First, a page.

Online Journal: Poetry (I), Family Relationships

Poster¡G Sarita Chuang at 11:13:7 11/7/97 from
RE Kate at 13:4:34 11/3/97 posted ¡uon-line journal, Chinese or English¡vSubject
"I Ask My Mother to Sing" by Li-young Lee. 
1)The Knowledge of Li-young Lee's family background helps us to understand the meaning of this poem better. The song Lee asked his mother to sing might represent the family tradition or ritual Lee's family had been passing down from generation to generation; that's why Lee's grandmother joined his mother to sing the song. In the 3rd line of the first stanza,Lee's father's image joins in, although he was already dead. By claiming that his father would play the accordion along with his mother and grandmother's singing, Lee connected his family members close together, whether they were all alive or not, because the kindread spirit will always continue, just as the song will be passed down to the next generation. 
2)Since the 2nd stanza is about Peking, the Summer palace, and Kuen Ming Lake, we may infer that the song is about China. It might e a Chinese folk song. These places, especially Peking, are symbolic of China, where Lee's parents fled from. In my opinion, the rain on Kuen Ming Lake implies the political turmoil in China, and the frustration Lee's family faced when they were on the run from China. The picnickers who ran away in the grass represent Lee's family. 
3)Lee talked about waterlilies in the 3rd stanza, about how the waterlilies filled with water, spilled it out, and then filled with more water. I think Lee compared his family to the waterlilies, too. And the water around the waterlilies represents the hard life Lee's family had gone through. The continuous movement of waterlilies can have two meanings. One is the hardness Lee's mother encountered after she left China. Another meaning is his mother's continuous courage or willpower to overcome difficulties. 
4)In the end, Lee wrote," Both women have begun to cry, but neither stops her song." A song normally makes people feel better, but here the singers began to cry. the cried because they sang about China,they remembered their past, and all their struggles. The contradiction is that they continued singing while crying. This behavior suggests their efforts to survive despite of the hardships.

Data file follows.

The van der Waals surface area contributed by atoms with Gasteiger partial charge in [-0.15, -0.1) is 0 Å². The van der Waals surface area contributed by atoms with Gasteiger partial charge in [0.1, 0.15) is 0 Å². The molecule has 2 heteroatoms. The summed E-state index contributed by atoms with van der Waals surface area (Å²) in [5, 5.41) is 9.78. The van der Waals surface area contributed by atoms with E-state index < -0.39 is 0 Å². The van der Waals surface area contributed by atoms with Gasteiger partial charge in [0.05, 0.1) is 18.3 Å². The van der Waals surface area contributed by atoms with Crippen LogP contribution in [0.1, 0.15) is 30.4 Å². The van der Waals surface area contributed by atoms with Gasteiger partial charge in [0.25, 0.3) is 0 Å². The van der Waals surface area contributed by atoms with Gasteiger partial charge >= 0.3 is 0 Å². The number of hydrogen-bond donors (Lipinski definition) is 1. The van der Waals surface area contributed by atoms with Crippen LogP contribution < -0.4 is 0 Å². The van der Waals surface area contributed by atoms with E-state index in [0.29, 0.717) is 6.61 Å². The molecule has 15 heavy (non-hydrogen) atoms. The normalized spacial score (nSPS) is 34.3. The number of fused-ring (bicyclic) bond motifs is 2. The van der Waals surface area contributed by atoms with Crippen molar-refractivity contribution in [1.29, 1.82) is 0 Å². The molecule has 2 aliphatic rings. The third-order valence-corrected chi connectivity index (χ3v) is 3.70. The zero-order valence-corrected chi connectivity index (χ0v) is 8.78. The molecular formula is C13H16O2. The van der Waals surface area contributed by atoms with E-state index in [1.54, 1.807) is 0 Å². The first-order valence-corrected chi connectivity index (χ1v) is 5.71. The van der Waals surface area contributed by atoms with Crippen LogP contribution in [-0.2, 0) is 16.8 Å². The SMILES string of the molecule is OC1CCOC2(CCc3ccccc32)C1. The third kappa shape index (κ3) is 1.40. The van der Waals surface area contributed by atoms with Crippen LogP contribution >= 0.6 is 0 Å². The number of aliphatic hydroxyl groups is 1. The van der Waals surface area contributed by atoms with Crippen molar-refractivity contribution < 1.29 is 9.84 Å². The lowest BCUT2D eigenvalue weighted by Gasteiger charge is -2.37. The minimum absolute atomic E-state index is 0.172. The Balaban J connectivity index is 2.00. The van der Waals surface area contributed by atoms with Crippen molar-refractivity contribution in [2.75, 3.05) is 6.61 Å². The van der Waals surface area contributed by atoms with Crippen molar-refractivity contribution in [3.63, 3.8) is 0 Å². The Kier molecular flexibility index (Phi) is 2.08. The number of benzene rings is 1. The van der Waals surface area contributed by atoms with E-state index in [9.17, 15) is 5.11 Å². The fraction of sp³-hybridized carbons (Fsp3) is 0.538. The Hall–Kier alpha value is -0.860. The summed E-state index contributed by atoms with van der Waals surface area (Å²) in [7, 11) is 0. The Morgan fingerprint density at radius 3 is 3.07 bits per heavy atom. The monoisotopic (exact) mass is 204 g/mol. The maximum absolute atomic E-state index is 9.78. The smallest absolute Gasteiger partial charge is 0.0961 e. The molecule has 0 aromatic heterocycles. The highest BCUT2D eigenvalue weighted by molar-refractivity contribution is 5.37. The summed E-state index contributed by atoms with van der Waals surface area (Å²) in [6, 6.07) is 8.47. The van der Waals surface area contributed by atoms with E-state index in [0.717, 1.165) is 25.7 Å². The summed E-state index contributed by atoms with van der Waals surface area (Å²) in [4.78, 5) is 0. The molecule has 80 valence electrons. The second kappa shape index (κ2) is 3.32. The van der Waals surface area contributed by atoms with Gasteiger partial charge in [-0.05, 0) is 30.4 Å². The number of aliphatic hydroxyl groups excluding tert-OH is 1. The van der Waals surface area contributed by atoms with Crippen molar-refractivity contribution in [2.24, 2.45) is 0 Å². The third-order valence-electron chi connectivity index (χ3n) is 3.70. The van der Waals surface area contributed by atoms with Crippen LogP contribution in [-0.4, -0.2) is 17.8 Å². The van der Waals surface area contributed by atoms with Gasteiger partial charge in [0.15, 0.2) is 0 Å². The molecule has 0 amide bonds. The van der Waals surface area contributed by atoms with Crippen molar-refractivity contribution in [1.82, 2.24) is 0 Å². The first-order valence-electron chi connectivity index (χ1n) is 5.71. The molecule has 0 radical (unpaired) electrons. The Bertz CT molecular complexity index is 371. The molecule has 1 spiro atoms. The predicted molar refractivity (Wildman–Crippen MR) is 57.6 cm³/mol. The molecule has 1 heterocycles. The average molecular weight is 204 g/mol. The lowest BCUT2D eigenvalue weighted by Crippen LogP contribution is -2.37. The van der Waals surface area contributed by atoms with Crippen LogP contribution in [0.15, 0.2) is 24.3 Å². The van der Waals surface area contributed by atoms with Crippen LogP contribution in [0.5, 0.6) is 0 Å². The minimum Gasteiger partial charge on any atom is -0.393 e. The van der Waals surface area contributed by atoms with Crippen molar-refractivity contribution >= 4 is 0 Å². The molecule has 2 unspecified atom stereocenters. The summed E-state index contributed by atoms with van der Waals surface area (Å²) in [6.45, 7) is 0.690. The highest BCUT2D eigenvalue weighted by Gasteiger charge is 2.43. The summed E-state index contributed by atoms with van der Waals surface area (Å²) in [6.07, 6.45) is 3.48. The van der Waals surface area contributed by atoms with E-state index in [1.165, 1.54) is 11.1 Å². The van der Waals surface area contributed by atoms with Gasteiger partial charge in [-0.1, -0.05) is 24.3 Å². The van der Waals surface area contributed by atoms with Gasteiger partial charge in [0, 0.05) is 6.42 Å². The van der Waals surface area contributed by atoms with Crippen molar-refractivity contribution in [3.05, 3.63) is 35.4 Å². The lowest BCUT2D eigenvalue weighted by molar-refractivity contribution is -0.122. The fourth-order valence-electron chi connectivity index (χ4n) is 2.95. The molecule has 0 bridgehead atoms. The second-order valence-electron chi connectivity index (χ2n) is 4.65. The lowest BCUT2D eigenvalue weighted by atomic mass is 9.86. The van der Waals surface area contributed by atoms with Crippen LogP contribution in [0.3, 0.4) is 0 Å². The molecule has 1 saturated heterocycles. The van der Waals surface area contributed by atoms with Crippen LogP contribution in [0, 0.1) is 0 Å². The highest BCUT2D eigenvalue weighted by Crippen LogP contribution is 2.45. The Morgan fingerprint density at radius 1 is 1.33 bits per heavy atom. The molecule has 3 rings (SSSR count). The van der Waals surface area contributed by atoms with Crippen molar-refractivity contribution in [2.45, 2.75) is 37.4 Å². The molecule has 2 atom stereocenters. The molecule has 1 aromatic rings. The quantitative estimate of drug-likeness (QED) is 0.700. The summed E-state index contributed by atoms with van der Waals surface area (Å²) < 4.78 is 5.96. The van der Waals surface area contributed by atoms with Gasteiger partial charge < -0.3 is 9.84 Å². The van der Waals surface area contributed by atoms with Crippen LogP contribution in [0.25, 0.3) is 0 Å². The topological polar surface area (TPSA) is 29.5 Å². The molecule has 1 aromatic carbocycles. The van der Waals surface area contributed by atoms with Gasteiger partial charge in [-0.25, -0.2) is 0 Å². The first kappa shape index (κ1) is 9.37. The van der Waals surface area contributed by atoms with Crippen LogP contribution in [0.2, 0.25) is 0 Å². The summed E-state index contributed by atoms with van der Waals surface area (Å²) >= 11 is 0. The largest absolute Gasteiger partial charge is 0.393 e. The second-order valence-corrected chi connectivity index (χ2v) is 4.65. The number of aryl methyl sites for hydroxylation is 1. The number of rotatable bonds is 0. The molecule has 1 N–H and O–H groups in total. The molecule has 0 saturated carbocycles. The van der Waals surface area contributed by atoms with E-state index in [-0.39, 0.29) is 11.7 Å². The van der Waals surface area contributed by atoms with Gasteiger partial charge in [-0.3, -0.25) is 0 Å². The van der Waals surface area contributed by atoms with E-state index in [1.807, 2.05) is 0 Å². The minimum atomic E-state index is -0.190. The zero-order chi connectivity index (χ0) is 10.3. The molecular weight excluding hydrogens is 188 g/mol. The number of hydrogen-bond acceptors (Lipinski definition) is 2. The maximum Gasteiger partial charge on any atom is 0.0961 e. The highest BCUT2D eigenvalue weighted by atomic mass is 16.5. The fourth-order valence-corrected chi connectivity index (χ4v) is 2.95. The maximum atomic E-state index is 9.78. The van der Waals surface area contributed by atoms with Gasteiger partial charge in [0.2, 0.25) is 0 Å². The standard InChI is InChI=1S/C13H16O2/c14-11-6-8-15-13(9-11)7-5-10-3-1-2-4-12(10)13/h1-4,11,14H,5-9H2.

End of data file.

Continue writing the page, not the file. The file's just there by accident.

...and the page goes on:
"Those Winter Sundays" by Robert Hayden. 
1)In this poem, we see a father-son relationship. I think the speaker is a grown-up, since this poem is like the memory of his childhood. This 1st stanza talked about that the poet's father got up early to warm up the hearth, but no one thanked him. The first word of the first line is "Sundays," and I think it is related to the last word of this poem, "offices." The love of the poet's father to his children is without holidays. The fatherly love never takes a break, even on Sundays. The love is so constant that it's compared to an office, which suggests the idea of duty and responsibility. The "blueblack cold" in the 2nd line could have two meanings: (1) Blueblack is the color of the sky before the dawn breaks, and thus we see how early the father gets up--even before dawn. (2)Since Hayden is an African American, I just relate blueblack to his skin color. Then I associate "blueblack" with "cold", "cracked hands that ached," and "labor," words in the 1st stanza. These words all together remind me of the sad history of African Americans, and of their cold, hard days under slavery.